Advertising, Music, and the Conquest of Culture


University of Chicago Press
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Timothy D. Taylor |

Timothy D. Taylor is Professor of Ethnomusicology and Musicology at the University of California, Los Angeles. He is the author of Global Pop: World Music, World Markets (Routledge, 1997), Strange Sounds: Music, Technology and Culture (Routledge, 2001), Beyond Exoticism: Western Music and the World (Duke, 2007), and numerous articles on various popular musics, classical musics, and social/cultural theory. He is an editor and compiler for Music, Sound, and Technology in America: A Documentary History of Early Phonograph, Cinema, and Radio (Duke, 2012) and is currently writing a book on music in today's capitalism. His interests include globalization, technology, race, ethnicity, consumption, tourism, and gender. He has received a fellowship from the National Humanities Center, as well as a junior fellowship and the Charles A. Ryskamp Fellowship from the American Council of Learned Societies. His article “The Commodification of Music at the Dawn of the Era of Mechanical Music,’” published in Ethnomusicology in 2007, was awarded the Jaap Kunst Prize by the Society for Ethnomusicology in 2008. He is currently working on a book entitled Capitalism, Music, and Social Theory. Additionally, he is an avid performer of Irish traditional music on the flute, and can be heard regularly at sessions in southern California.

From the early days of radio through the rise of television after World War II to the present, music has been used more and more often to sell goods and establish brand identities. And since at least the 1920s, songs originally written for commercials have become popular songs, and songs written for a popular audience have become irrevocably associated with specific brands and products. Today, musicians move flexibly between the music and advertising worlds, while the line between commercial messages and popular music has become increasingly blurred.

The Sounds of Capitalism is the untold story of this infectious part of our musical culture. Here, Timothy D. Taylor tracks the use of music in American advertising for nearly a century, from variety shows like The Clicquot Club Eskimos to the rise of the jingle, the postwar rise in consumerism and the more complete fusion of popular music and consumption in the 1980s and after.

Taylor contends that today there is no longer a meaningful distinction to be made between music in advertising and advertising music. To make his case, he draws on rare archival materials, the extensive trade press, and hours of interviews with musicians ranging from Barry Manilow to unknown but unforgettable jingle singers. The Sounds of Capitalism is the first book to truly tell the history of music used in advertising in the United States, and an original contribution to this little-studied part of our cultural history.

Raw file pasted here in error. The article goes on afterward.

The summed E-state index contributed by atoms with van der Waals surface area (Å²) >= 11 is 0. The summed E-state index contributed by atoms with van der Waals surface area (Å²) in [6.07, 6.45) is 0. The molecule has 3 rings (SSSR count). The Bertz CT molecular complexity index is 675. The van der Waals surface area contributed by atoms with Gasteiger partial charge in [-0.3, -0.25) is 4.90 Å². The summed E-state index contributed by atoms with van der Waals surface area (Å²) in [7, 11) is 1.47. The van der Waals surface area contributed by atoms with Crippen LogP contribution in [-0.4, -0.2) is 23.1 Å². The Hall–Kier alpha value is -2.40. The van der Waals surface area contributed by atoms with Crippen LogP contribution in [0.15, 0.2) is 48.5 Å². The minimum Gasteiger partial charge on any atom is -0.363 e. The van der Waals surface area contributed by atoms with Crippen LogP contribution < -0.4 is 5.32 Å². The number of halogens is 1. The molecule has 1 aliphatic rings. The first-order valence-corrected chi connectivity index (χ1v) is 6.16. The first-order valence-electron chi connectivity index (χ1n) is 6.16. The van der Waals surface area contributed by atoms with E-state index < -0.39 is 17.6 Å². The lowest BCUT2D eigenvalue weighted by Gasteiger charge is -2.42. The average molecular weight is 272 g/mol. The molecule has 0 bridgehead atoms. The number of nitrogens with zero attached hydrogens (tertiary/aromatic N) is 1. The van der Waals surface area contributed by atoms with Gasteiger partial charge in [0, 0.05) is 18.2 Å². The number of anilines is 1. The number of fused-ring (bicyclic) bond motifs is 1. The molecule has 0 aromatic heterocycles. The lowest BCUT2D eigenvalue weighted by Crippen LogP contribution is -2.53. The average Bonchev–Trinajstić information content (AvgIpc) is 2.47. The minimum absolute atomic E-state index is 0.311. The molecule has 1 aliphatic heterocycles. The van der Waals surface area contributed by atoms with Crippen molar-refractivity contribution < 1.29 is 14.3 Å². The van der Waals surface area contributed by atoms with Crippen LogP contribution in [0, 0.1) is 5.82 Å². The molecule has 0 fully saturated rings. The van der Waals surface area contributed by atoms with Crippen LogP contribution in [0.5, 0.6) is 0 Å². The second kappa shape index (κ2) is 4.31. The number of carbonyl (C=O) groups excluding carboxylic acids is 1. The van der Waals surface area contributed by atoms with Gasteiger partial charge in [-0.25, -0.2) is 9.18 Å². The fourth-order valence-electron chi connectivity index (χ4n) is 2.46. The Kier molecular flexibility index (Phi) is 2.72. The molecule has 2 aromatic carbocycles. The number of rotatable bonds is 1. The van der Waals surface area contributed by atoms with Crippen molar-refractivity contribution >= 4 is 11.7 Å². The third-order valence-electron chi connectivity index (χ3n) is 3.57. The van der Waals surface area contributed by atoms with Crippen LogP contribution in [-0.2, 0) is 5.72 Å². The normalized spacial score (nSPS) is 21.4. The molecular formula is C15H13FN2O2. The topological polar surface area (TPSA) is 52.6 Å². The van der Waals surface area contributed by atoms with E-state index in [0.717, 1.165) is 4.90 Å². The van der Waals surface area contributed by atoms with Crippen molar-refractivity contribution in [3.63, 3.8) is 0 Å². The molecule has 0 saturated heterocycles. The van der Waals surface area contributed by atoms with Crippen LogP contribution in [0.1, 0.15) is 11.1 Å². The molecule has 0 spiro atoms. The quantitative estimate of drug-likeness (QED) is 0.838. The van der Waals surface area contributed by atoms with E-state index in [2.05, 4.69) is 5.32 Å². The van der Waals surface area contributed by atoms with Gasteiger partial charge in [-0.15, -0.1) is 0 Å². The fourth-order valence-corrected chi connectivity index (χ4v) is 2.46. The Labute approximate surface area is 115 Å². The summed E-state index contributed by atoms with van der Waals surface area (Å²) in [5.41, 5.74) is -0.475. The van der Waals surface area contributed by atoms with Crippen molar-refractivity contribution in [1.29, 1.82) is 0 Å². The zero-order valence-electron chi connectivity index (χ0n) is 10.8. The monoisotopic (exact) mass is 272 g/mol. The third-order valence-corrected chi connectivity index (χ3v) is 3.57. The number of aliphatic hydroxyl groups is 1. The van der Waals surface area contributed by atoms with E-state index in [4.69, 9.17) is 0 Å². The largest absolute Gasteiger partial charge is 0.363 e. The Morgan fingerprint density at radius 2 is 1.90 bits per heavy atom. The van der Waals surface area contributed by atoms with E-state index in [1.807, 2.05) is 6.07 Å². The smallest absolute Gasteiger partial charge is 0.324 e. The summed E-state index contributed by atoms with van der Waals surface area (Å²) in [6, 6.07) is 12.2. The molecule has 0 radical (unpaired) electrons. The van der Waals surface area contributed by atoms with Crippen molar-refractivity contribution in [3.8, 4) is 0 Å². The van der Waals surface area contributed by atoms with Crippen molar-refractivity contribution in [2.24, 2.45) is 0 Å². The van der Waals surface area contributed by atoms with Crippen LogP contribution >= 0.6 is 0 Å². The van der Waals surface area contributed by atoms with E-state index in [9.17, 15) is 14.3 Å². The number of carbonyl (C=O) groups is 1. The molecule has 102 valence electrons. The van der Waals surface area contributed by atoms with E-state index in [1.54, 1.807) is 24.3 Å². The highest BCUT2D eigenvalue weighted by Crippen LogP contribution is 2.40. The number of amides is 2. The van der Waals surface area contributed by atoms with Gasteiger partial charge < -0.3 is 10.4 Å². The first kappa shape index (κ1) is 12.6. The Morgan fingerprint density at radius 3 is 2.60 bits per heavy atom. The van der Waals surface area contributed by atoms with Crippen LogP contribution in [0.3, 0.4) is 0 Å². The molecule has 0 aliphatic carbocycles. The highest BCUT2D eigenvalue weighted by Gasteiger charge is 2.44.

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Ronald Radano | University of Wisconsin-Madison
“In The Sounds of Capitalism, Timothy D. Taylor presents a rich and compelling story about music’s emergence within the broad fields of US advertising and consumer culture. With great clarity and critical acumen, Taylor charts a complex history of the various ways in which advertisers have relied on music in order to sell consumer goods, employing strategies which, over time, have produced a complex semiotics blurring distinctions between the auditory and the material, between taste in music and desire for purchasable things. Taylor’s book is stunning in its exhaustive accounting of a vast, unexplored territory in US cultural history. And as we read through the tale, we gain something even more: a startling realization of how deeply intertwined our musical values and practices of consumption really are. The book promises to become a major text in the history of consumption as it establishes a new foundation in the study of US popular music.”

Steve Karmen | "King of The Jingle"
“Today, in a business where everyone knows everything, Timothy Taylor has written a scrupulously researched, thoroughly enjoyable history of the wild world of advertising music. The Sounds of Capitalism is the engrossing story of how the musical face of America’s economy has evolved through the generations; told in the words of those who were there. This is a landmark book."

Gary Cross | author of An All-Consuming Century: Why Commercialism Won in Modern America
“This strikingly original work skillfully weaves together the author’s unmatched knowledge of modern music and perceptive reading of previously untapped sources to reveal how popular music and advertising became mutually dependent industries across a century of change. It will force us to rethink what we know about the popular arts and consumer culture.”

Toby Miller | University of California, Riverside
“Timothy D. Taylor is an outstanding presence in cultural studies. Lively, thoroughly researched, rigorously theorized, and filled with both political edge and joyous stylishness, The Sounds of Capitalism is another triumph.”
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